With the extra help of the NPS staff and their additional scanner, D'Arcy and I we were able to capture the entire structure, both inside and out. Most spectacularly, we were able to capture much of the frame of the three structures on the heiau because it is currently undergoing restoration. The tealeaves that create the covering are being reapplied in fully traditional methods. This will make for a great opportunity to re-scan the heiau after the restoration is complete, allowing for visualization of the final product, mid-stage restoration, and an extrapolation of just the frame from both the interior and exterior scans. This will provide valuable research, educational, and conservation data. Additionally, the heiau is actually a 1/3 size reconstruction of the original, but from the millimetrically precise measurements of the scan, a digital reconstruction can be generated at actual size and situated within the original landscape (pre modern hotel, sea-break walls, and boat dock). And this highly revered and access-restricted structure can be virtually toured and navigated, allowing access to the otherwise taboo and inaccessible. This will bring a whole new level of interaction to the people of Hawai'i and the world for this extremely significant wahi pana.

Some of the initial data results from Ahu'ena Heiau, direct from the field:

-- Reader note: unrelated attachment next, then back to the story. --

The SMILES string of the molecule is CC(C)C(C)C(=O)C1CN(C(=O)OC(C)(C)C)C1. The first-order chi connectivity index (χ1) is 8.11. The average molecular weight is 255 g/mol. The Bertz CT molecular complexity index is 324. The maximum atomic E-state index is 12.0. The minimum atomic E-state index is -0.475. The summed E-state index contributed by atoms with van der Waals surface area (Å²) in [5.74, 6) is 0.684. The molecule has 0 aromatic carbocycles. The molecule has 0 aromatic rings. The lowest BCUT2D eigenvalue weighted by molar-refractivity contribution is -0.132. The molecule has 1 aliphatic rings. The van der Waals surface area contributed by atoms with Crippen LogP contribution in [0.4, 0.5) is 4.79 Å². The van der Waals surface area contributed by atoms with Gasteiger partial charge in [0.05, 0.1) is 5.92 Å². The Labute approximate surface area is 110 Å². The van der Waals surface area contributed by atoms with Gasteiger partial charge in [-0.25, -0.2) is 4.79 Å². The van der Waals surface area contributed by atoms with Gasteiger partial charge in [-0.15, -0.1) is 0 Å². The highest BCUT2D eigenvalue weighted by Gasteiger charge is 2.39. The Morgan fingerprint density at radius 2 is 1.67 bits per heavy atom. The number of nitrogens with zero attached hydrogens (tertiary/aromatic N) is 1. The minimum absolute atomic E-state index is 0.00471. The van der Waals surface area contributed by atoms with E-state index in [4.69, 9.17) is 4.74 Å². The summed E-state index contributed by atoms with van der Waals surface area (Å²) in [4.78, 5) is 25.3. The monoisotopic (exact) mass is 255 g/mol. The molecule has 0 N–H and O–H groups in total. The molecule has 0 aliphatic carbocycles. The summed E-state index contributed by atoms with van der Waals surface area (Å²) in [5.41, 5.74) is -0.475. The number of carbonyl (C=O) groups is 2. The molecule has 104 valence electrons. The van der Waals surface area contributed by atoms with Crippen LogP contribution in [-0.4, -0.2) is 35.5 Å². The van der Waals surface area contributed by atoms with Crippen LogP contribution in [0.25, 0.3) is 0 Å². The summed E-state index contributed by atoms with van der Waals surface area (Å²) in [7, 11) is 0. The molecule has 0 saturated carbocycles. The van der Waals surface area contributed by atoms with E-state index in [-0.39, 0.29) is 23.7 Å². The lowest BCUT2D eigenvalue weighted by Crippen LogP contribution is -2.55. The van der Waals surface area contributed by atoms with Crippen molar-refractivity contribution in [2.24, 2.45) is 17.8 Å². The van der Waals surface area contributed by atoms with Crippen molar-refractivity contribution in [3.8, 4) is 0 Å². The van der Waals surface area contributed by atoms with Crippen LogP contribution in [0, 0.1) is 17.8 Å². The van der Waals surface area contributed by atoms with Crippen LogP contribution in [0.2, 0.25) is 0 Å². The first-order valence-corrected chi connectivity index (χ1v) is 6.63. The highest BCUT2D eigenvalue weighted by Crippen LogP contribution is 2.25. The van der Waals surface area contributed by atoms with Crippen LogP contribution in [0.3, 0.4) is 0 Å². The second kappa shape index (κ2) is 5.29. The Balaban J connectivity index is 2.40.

The Ahu'ena Heaiu and its ki'i.

Upclose scan data of the ki'i, including Ku, the war god.

Although it only took 4 days to document the three wahi pana, it will take collaborative efforts between CyArk and Gauge Point several weeks to finalize the data. It is our hope that these pilot projects well bring the attention that Hawaiian Heritage so desperately needs to aide its long-term preservation, digitally and physically, and to help tell the story of the Hawaiian people.

The week concluded with a presentation to our partners in Hawaii, interested individuals, and the press; some of which have already reported on the event (West Hawaii Today).

I would like to conclude with a personal thought: There are certainly moments where I feel unbelievably lucky to do the things I do. But some projects stand out as exceptionally memorable; this was one of them. To gain access to these sites, some revered and even restricted, was a great honor and I thank those who worked with us and brought us to their sacred wahi pana.
Laser scanning the Ahu'ena Heiau with three machines, courtesy of Gauge Point Calibration and the Pu'uhonua o Honaunau National Park.
Laser scan data from the Hulihe'e Palace on the left fades into a photograph of the same view.
Staff from the Pu'uhonua o Honaunau National Park conduct their first scans of the site's heiau and Great Wall.